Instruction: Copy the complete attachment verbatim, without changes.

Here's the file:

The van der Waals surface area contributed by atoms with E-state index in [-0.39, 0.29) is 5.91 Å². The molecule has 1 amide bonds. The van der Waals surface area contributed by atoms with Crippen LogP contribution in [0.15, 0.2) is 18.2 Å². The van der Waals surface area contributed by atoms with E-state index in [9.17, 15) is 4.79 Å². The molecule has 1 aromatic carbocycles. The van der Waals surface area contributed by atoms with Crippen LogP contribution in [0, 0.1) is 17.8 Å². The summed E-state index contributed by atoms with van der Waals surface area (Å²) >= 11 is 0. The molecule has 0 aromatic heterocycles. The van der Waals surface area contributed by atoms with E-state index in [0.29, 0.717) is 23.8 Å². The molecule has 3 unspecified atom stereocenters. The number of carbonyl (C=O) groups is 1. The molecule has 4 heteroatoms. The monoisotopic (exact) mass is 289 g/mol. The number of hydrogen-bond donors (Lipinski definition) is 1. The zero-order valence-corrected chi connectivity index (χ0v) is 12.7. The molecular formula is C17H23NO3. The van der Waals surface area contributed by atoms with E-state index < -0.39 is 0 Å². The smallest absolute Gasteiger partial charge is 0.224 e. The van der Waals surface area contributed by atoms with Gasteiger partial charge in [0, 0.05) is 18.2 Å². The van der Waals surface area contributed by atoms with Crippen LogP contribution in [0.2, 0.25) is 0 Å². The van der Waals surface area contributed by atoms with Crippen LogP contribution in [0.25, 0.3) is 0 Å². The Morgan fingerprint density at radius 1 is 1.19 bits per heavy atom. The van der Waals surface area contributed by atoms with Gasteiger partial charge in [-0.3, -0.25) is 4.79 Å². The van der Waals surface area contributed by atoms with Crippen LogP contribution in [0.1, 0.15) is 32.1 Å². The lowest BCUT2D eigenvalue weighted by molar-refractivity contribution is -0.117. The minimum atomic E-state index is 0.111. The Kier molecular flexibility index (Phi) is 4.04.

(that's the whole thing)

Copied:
The van der Waals surface area contributed by atoms with E-state index in [-0.39, 0.29) is 5.91 Å². The molecule has 1 amide bonds. The van der Waals surface area contributed by atoms with Crippen LogP contribution in [0.15, 0.2) is 18.2 Å². The van der Waals surface area contributed by atoms with E-state index in [9.17, 15) is 4.79 Å². The molecule has 1 aromatic carbocycles. The van der Waals surface area contributed by atoms with Crippen LogP contribution in [0, 0.1) is 17.8 Å². The summed E-state index contributed by atoms with van der Waals surface area (Å²) >= 11 is 0. The molecule has 0 aromatic heterocycles. The van der Waals surface area contributed by atoms with E-state index in [0.29, 0.717) is 23.8 Å². The molecule has 3 unspecified atom stereocenters. The number of carbonyl (C=O) groups is 1. The molecule has 4 heteroatoms. The monoisotopic (exact) mass is 289 g/mol. The number of hydrogen-bond donors (Lipinski definition) is 1. The zero-order valence-corrected chi connectivity index (χ0v) is 12.7. The molecular formula is C17H23NO3. The van der Waals surface area contributed by atoms with E-state index < -0.39 is 0 Å². The smallest absolute Gasteiger partial charge is 0.224 e. The van der Waals surface area contributed by atoms with Gasteiger partial charge in [0, 0.05) is 18.2 Å². The van der Waals surface area contributed by atoms with Crippen LogP contribution in [0.2, 0.25) is 0 Å². The van der Waals surface area contributed by atoms with Crippen LogP contribution in [0.25, 0.3) is 0 Å². The Morgan fingerprint density at radius 1 is 1.19 bits per heavy atom. The van der Waals surface area contributed by atoms with Gasteiger partial charge in [-0.3, -0.25) is 4.79 Å². The van der Waals surface area contributed by atoms with Crippen LogP contribution in [0.1, 0.15) is 32.1 Å². The lowest BCUT2D eigenvalue weighted by molar-refractivity contribution is -0.117. The minimum atomic E-state index is 0.111. The Kier molecular flexibility index (Phi) is 4.04.